It’s time for better corrections policies |

It’s time for better corrections policies

Nathan Woodliff-StanleyHigh Country Unitarian Universalist Fellowship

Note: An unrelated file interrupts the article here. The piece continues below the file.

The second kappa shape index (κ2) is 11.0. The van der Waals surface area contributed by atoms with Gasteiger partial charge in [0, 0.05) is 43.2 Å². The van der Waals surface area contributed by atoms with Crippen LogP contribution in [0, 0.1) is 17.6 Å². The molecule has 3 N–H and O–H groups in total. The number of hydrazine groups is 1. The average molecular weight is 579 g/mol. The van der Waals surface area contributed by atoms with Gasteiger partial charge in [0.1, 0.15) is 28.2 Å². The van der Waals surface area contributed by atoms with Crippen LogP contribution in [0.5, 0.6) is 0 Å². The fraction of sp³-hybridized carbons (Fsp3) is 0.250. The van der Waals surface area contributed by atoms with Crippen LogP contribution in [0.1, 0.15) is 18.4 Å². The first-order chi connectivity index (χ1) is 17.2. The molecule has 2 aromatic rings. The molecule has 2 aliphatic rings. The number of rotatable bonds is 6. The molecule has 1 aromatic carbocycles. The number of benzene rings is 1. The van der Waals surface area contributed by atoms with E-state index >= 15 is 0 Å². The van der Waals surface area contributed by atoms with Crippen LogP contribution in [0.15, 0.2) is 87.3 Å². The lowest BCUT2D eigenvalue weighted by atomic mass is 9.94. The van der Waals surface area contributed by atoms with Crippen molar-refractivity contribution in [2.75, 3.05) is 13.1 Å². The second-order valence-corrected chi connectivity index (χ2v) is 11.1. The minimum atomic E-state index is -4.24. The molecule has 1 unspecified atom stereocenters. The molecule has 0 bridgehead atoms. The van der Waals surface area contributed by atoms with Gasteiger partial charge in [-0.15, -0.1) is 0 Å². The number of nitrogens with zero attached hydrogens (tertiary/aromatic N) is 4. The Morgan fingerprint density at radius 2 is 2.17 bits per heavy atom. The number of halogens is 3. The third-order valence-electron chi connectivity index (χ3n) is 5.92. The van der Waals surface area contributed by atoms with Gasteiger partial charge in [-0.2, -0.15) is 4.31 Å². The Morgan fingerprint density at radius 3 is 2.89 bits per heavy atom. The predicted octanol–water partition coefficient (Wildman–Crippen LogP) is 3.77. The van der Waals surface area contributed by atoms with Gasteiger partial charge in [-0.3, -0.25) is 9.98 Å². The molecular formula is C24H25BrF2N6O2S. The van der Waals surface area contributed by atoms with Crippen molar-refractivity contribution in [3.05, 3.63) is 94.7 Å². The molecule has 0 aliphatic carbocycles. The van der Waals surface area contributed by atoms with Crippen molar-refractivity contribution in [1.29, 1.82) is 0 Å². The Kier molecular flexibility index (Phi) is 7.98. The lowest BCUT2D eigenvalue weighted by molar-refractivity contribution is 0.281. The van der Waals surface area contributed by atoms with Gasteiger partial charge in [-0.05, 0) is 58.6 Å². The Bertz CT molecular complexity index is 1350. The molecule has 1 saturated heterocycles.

On a recent visit to the Capitol in Denver, I asked several legislators what issues they saw brewing not only in this session, but also for the next one. There is a lot going on legislatively this session, on topics from renewable energy to emergency contraception. Some of this is due to new possibilities after a change in Governor. At the same time, there is little financial wiggle room in the budget despite Referendum C, which was a very limited and temporary financial fix. Many important issues, such as a Housing Investment Fund, have been put off to future sessions primarily for financial reasons.But one issue kept coming up as an important area for review and action in the next session: Colorado’s corrections policies. Corrections is one of the four big items that takes up 90 percent of Colorado’s budget (the others being education, transportation and health care). Colorado keeps building expensive new prisons, but recidivism rates (repeat crimes within three years after release from prison) are at least 50 percent today in Colorado, compared with 41 percent in 1993. Violent crime rates in Colorado, while below their worst levels of the past, are near 10-year highs. Car theft is near an all-time high. Colorado is hardly alone in its corrections woes. A recent study by the Pew Charitable Trusts shows that prison populations in the U.S. are growing three times faster than general population growth, with a 700 percent increase since 1970. Including local prisons, more than 2.2 million Americans are incarcerated, more than anywhere else in the world.Part of the problem is a widespread attitude that people convicted of crimes can never be punished too much, no matter what the crime, even minor nonviolent drug crimes. Alternative sentencing, education, treatment or re-entry programs are seen by too many people as “soft on crime.” The problem has been compounded by TABOR in Colorado, which led to the elimination of almost all corrections options other than plain incarceration.Only a few crimes are worthy of being locked up for life, so most inmates will be released at some point. In Colorado, they are given the same $100 to restart their lives that they were given in 1973. With no preparation for re-entry, and hostile public attitudes toward ex-cons, what are their chances of becoming productive citizens?More and longer prison sentences don’t “teach people a lesson” and prevent crimethey lead to higher recidivism rates instead, and can even turn minor offenders into more serious criminals. They cost a lot, too (although they make a lot of money for private prison companies such as the Corrections Corporation of America and the Geo Group).We need to move beyond useless posturing about what is “soft on crime” or “tough on crime.” Instead, we need to become smart on crime. Colorado can save money and produce better results at the same time with more sensible corrections policies. Connecticut, for example, has eased its prison crowding problems and cut crime at the same time by investing in re-entry programs for inmates and in alternative sentencing such as home confinement.Governor Ritter has said that reducing recidivism rates should be a priority. New Department of Corrections chief Ari Zavaras has said that failing to provide education and treatment in prison is “penny-wise and pound foolish. If we don’t do something when we have them, shame on us.” These are hopeful signs.There are a few corrections-related bills in the current legislative session, including bills for juvenile restorative justice and elimination of the expensive, problematic and rarely-used death penalty. But much more needs to be done. Whether through drug courts, mediation, restorative justice, education and training, examination of racial disparities in incarceration, parole reform, alternative sentencing, changes in mandatory sentencing, treatment programs before and after release from prison, better re-entry programs, or efforts to address the root causes of crime, Colorado’s corrections policies are due for a major overhaul.The Rev. Nathan Woodliff-Stanley is the part-time minister for the High Country Unitarian Universalist Fellowship, which meets in Frisco and has offices in Dillon at (970) 262-0539. He is also the part-time Minister of Social Responsibility for Jefferson Unitarian Church in Golden.

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